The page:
('76 Editor) Tom James of People's Press Collective.com was at CCU to film the Nov. 10 senatorial forum as well as the Nov. 3 gubernatorial forum. Below are the links for both video files. PPC, as they call themselves, will partner with Centennial Institute to sponsor an all-day boot camp on "Blogging Right," Dec. 5 at the Beckman Center on our campus. Email us at email@example.com for details.
Here's the Senate forum video.
Here's the Governor's forum video.
('76 Editor) Again at the Senate candidates forum on Tuesday, as happened at the gubernatorial forum last week, CCU’s big audience of students, faculty, and friends posed far more questions than we had time for. Here is a full transcript. Panelists’ questions appear after this list of 56.
1. What is your justification for the discrepancy between health care benefits Senators have and those planned for the U.S. citizens who put them in office? What happened to government of the people, by the people and for the people?
2. Name the three best speakers (presidents) in history, and why does it matter?
3. What is your position on illegal immigration and maintaining border security?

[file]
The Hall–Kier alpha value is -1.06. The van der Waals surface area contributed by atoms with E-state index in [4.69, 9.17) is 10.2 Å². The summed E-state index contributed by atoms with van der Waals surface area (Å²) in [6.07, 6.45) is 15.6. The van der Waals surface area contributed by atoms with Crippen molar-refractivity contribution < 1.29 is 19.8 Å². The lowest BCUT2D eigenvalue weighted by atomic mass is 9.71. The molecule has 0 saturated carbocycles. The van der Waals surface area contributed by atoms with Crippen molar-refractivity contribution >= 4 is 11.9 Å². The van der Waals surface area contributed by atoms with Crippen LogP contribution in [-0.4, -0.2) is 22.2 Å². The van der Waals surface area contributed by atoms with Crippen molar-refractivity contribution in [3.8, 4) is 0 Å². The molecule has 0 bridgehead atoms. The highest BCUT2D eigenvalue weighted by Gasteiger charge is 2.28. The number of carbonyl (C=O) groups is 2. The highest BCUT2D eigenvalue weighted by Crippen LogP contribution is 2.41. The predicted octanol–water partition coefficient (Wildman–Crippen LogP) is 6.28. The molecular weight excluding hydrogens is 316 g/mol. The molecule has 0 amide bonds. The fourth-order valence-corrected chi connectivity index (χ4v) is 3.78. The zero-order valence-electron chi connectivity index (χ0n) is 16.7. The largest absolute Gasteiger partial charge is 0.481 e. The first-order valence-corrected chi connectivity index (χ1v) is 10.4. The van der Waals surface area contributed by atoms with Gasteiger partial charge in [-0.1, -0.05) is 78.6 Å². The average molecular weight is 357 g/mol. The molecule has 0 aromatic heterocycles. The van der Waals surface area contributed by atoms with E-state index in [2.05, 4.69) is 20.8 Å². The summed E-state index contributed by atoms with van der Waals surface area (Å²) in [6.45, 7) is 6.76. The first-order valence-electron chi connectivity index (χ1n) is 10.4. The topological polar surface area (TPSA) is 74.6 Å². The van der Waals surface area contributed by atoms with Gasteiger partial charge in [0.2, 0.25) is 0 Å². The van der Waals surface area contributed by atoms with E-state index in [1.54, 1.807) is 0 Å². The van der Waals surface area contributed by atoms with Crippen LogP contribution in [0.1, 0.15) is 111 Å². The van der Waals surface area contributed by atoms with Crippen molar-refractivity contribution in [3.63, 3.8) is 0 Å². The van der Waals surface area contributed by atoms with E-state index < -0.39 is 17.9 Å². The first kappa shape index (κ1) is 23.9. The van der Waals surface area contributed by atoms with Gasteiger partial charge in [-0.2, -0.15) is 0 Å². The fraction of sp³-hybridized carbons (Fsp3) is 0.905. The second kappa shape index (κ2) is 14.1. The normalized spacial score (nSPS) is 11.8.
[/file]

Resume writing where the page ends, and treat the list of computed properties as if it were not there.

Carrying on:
4. President Obama has terribly mismanaged the war in Afghanistan. As U.S. Senator, how will you hold the administration accountable to ensure a dignified victory in Afghanistan?
5. How do you reach out to unaffiliated voters and convince them to trust a Republican again?
6. If elected, you will make an oath to God to uphold and defend the Constitution. Do you intend to fulfill this oath, or will you vote for unconstitutional bills?
7. When party discipline starts to divert you from appropriate change, how will you “stay on course”?
8. Over 70% of inmates in Colorado prisons have mental health and/or addiction issues. Prisons are now being called the new asylums. If no new prisons are to be built, with Ft. Logan closing and inmates releasing early, what policies will you support to ensure public safety while allowing access to needed mental health services?
9. Why is the federal government creating a health care bill when health, education and welfare belong to the states? Democracy is more rule – this is a republic!
10. If elected, would you vote to perpetuate or end the wars in the Middle East? If voting to continue the wars, how would you propose to pay for them?
11. What distinguishes you from your opponents?
12. As Senator, where would your stance concerning the U.S. support of Israel as a nation be?
13. How will our government function if servicing our national debt takes a huge portion of government revenues when interest rates increase to double digits or higher?
14. Article I, Section 8 states the powers delegated by the states to Congress. As a U.S. Senator, will you balance proposed legislation against these specific powers, or reach beyond as dictated by necessity?